We all know patience is a virtue, but how many of us know what patience really is? I think there is a major misconception that patience is a passive word. In fact, whenever I hear the word “patience” I envision someone sitting perfectly still with a forced smile on her face. However, the older I get the more I realize there is nothing passive about patience. True patience is not merely sitting around waiting for something to happen–in reality patience is an action word.
Two mothers I know portray just what I mean. Just days before her son was to leave on a full-time mission for their church, he was involved in a tragic accident that left him paralyzed from the chest down. As you can imagine, this situation demanded a great deal of patience of both mother and son. How constructive would it have been for this woman to merely wring her hands and sit, waiting for the day that things might improve? Not at all. Instead, she went work, but not alone. She, her son, the family, and a team of doctors have worked day after day after day, with repetition and consistency, to get his arms to respond. Truly she has waited with patience for the day when even one more small movement will be detected.
The other sweet mother unexpectedly lost her son just over a year ago. She has demonstrated the essence of patience in waiting for the day that the pain will begin to subside, just enough to function without a constant sorrow in her heart. Knowing she must be present for her other children physically and mentally, she has not “checked out” or become idle. Instead she pulls herself up by her bootstraps every morning knowing she has to make each day count for her other children. She cooks dinner, drives carpool, and all the things that a busy mother does–all while being actively patient; Patient for the day that she may see her sweet son again, patient for the promise of understanding.
In our family, we have had a catalyst for learning patience. Several of our children have been diagnosed with anxiety disorders. The anxiety presents somewhat differently in each child, but there are several common threads that weave through every one. The anxiety causes the person to internalize things in such a reckless manner that even the slightest criticism cuts fast and deep becoming difficult to dislodge.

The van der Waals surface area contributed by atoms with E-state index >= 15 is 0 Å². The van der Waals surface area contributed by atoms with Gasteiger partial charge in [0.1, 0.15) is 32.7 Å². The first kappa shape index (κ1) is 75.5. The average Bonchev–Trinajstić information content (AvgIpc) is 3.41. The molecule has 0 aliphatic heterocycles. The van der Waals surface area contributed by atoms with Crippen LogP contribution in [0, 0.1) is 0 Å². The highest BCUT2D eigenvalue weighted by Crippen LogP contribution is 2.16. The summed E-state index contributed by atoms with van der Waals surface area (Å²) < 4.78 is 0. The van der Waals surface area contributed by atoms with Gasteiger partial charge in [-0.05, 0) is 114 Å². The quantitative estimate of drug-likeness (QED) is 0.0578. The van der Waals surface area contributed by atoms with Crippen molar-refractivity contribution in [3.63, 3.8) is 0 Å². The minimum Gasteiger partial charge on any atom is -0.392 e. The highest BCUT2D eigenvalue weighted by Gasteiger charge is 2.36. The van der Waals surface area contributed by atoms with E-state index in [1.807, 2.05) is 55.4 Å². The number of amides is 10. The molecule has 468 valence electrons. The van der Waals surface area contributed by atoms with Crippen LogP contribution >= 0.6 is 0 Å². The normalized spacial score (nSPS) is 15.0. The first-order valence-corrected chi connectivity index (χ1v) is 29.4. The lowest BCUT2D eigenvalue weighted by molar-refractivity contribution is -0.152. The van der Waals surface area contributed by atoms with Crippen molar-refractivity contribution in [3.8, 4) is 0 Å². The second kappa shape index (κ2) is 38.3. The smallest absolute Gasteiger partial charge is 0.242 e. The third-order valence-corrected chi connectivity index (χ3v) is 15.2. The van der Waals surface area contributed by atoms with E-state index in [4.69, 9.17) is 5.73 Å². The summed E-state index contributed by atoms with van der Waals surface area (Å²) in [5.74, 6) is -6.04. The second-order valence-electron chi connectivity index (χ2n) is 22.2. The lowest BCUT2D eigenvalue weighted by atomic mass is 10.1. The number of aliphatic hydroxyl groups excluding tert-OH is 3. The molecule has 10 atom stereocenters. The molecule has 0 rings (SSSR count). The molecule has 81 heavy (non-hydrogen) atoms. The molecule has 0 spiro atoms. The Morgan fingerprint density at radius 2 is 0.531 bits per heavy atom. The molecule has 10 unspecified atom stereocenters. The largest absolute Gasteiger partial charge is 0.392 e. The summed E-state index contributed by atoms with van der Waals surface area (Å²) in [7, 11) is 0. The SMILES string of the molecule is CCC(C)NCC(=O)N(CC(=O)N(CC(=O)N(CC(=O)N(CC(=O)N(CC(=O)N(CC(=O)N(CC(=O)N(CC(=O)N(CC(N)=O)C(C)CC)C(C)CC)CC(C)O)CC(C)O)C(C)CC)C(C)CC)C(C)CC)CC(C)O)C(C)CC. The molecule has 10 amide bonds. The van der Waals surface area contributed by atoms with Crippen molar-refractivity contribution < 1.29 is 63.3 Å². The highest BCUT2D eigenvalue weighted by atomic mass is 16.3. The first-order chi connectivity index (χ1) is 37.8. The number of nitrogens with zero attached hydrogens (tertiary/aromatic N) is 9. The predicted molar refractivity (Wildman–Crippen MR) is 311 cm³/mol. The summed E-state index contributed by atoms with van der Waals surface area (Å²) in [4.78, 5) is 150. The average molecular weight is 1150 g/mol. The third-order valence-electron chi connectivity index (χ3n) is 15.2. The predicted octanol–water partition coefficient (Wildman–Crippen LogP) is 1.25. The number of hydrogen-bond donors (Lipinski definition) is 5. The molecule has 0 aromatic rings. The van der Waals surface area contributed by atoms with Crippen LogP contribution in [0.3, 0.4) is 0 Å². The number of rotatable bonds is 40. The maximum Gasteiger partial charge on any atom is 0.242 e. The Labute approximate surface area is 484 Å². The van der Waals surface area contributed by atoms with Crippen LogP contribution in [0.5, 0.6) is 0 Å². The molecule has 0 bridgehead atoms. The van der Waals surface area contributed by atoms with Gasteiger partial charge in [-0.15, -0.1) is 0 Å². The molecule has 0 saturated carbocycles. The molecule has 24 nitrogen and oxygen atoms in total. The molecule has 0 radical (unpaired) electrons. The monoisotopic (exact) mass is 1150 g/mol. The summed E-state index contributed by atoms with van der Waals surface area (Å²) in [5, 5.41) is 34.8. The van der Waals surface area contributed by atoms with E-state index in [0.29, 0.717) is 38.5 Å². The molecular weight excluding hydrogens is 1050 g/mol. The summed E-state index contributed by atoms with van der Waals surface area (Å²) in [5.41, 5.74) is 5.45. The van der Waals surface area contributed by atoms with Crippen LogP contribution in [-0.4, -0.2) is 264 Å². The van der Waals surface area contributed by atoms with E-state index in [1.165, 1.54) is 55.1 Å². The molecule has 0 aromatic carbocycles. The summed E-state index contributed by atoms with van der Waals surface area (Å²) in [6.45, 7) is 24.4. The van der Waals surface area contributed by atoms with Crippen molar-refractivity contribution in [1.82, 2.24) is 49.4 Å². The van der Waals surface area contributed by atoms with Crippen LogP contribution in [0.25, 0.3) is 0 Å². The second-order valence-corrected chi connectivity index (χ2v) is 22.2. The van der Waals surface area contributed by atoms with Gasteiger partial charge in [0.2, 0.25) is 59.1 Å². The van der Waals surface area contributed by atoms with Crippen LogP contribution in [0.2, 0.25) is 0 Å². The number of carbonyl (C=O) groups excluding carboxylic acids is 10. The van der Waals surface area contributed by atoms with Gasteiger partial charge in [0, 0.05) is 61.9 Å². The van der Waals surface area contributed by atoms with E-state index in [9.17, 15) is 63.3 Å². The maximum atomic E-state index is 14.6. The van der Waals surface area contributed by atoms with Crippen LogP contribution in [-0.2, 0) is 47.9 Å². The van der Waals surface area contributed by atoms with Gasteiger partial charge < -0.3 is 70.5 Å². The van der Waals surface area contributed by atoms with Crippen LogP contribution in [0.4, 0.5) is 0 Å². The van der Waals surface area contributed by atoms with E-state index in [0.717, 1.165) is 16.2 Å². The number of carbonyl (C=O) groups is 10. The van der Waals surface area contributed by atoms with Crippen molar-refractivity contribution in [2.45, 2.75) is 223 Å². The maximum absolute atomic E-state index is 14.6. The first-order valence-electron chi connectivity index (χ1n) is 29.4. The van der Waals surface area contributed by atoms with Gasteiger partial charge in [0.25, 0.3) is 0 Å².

One of my daughters was told by a friend that she was getting chubby. She carried the comment with her for some time. After going through some depression and emotional eating, she started to gain more weight. I’m sure that many a mother understands the turmoil of watching your child self-destruct by emotional eating. For several years I walked on eggshells, wanting to approach the subject cautiously yet constructively. I tried focusing on the benefits of exercise, the importance of balance, and portion control. I knew that no matter what I said or did not say, things would not change for her until SHE decided to do something.
I was exercising patience for sure, but my patience was not passive. I was learning important lessons about agency, compassion and timing. For several months, I have watched this beautiful girl transform. She is thinner now, but more importantly she has self-esteem, increased confidence, and the satisfaction of seeing results that only she could make happen.
Patience has always seemed like a daunting attribute to acquire. It seems to imply suffering. But if you are willing to think of it as a process rather than a sentence, it seems less overwhelming and much more attainable. It is so intertwined with motherhood that the two words could be synonymous. Many a mother faced with a challenge thinks to herself “ How will I ever face this?”, but when put to the test the trial is overcome one minute, then one hour, then one day at a time. When we are called upon to exercise patience it is no different. We actively take step after step until the results are in. Patience may be a virtue, but I think we should consider that the journey of patience makes us virtuous. So the next time someone tells you to be patient don’t take it as an invitation to unplug–instead, consider it your call to action.
QUESTION: Is there any area in your life that could benefit from some active patience?
CHALLENGE: List three things you can do or tell yourself that will demonstrate active patience in dealing with that situation.